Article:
Why did I get to know this incredible man for 27 years and why don’t I get to know him on this earth anymore?

Yesterday was the worst day of my life, but God was not defeated.

Yesterday was mostly phone calls and sobs and silence and hugs and “I love yous.” But, yesterday was also something we would never expect so soon. We felt, so close and so sure, the absolute importance of Jesus Christ on the cross. Because before time began Christ conquered yesterday completely. He chose William before the foundations of the world to be His child and that means that my brother is now in his forever home.

In William’s death (even as I struggle to get these words out), we claim God’s precious promise that Christ has made him alive forever. The beauty of it shatters my soul where the thunderstorm rages underneath my ribcage.

riding bulls

All we know is that Christ is not less victorious because of William’s death. And William, one of the strongest men I will ever know, can now boast in a strength that defeated his grave. William is now in the presence of the Lord, where his strength is joy and pleasures forevermore.

It seems backwards and sideways and disrespectful to speak about joy when my brother/best friend from high school will never sit around another fire at family vacation or go on another backpacking adventure with his wife or offer to help whoever is standing in front of him in need.

But more devastating than even William’s death is the kind of eternal separation that our sin warrants. This is what the Israelites realized in Nehemiah. They understood, in the same place where the thunderstorm rages under my ribcage, the impossible chasm they had created by their sin. God, in His grace, gave them these words in verse 10:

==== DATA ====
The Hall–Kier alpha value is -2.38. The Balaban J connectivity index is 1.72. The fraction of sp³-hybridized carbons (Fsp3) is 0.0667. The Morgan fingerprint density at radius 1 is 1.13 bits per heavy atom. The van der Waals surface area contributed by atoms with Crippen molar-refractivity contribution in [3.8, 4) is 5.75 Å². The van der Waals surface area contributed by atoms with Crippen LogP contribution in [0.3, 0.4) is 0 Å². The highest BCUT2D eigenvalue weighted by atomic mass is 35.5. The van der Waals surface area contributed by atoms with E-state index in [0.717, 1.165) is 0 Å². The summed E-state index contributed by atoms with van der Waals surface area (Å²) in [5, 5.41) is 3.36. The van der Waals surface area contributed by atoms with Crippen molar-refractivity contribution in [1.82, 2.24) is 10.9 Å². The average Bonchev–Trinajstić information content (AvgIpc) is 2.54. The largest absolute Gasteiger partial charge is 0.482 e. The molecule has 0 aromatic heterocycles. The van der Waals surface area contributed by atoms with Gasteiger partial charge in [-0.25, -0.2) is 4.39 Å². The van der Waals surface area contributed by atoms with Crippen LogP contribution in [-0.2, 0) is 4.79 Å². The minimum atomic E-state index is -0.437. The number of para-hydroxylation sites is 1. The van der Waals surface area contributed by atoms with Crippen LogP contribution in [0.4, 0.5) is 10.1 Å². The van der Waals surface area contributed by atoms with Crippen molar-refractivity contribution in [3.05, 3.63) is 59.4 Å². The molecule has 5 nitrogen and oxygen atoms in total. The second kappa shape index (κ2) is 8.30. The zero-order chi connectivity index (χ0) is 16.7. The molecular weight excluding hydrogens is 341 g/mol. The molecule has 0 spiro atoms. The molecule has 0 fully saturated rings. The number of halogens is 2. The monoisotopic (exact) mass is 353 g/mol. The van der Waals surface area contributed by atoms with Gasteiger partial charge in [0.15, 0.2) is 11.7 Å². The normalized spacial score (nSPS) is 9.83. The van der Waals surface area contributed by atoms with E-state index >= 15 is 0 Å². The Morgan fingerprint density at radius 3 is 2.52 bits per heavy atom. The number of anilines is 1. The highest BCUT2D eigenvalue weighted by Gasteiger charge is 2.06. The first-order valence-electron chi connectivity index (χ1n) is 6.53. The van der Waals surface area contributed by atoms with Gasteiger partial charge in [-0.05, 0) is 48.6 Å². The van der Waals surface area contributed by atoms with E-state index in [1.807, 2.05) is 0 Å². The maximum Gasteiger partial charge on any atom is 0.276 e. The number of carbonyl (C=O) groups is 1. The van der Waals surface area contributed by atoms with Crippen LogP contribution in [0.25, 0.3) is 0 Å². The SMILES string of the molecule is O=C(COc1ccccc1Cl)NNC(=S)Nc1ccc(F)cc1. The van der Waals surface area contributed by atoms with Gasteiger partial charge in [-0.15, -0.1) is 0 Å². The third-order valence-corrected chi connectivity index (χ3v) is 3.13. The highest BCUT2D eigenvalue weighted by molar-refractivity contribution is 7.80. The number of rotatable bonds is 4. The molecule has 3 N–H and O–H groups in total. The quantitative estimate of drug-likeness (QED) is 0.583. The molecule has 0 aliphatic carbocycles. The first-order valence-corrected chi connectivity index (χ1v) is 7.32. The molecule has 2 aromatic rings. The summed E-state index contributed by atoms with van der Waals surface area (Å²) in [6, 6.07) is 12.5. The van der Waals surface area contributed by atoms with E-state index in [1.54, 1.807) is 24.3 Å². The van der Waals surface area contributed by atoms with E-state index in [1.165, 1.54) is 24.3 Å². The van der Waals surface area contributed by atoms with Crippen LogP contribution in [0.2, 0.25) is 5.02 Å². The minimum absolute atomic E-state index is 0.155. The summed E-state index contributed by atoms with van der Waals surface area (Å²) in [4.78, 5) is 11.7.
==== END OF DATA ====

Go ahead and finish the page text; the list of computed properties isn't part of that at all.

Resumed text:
Then he said to them, “Go your way. Eat the fat and drink sweet wine and send portions to anyone who has nothing ready, for this day is holy to our Lord. And do not be grieved, for the joy of the Lord is your strength.”

Yesterday, my mom left a message on my phone while she was on layover in the Houston airport. Her voice was clear and her tone was assured. She had met an angel, she said, a little girl who was singing about God’s love never changing and about “tears coming in the night but joy coming in the morning.” The Lord gave such a precious gift in this message (He even sent an angel with perfect pitch!). Then she told me that the verse I had texted her (Nehemiah 8:10) was the verse God gave her after my nephew Isaac died. She had wrestled that joy and finally understood that strength comes from being in the presence of God because that’s where joy is found.

You make known to me the path of life; in your presence there is fullness of joy; at your right hand are pleasures forevermore. (Psalm 16:11 ESV)

If you do not know how to get into the presence of the Lord, this is the most important question in your life today as much as it is mine. We need His presence for joy because we need His joy for strength. There is nothing more pressing, no work more important, and no task with more priority. Concern yourself with joy and there you will find strength.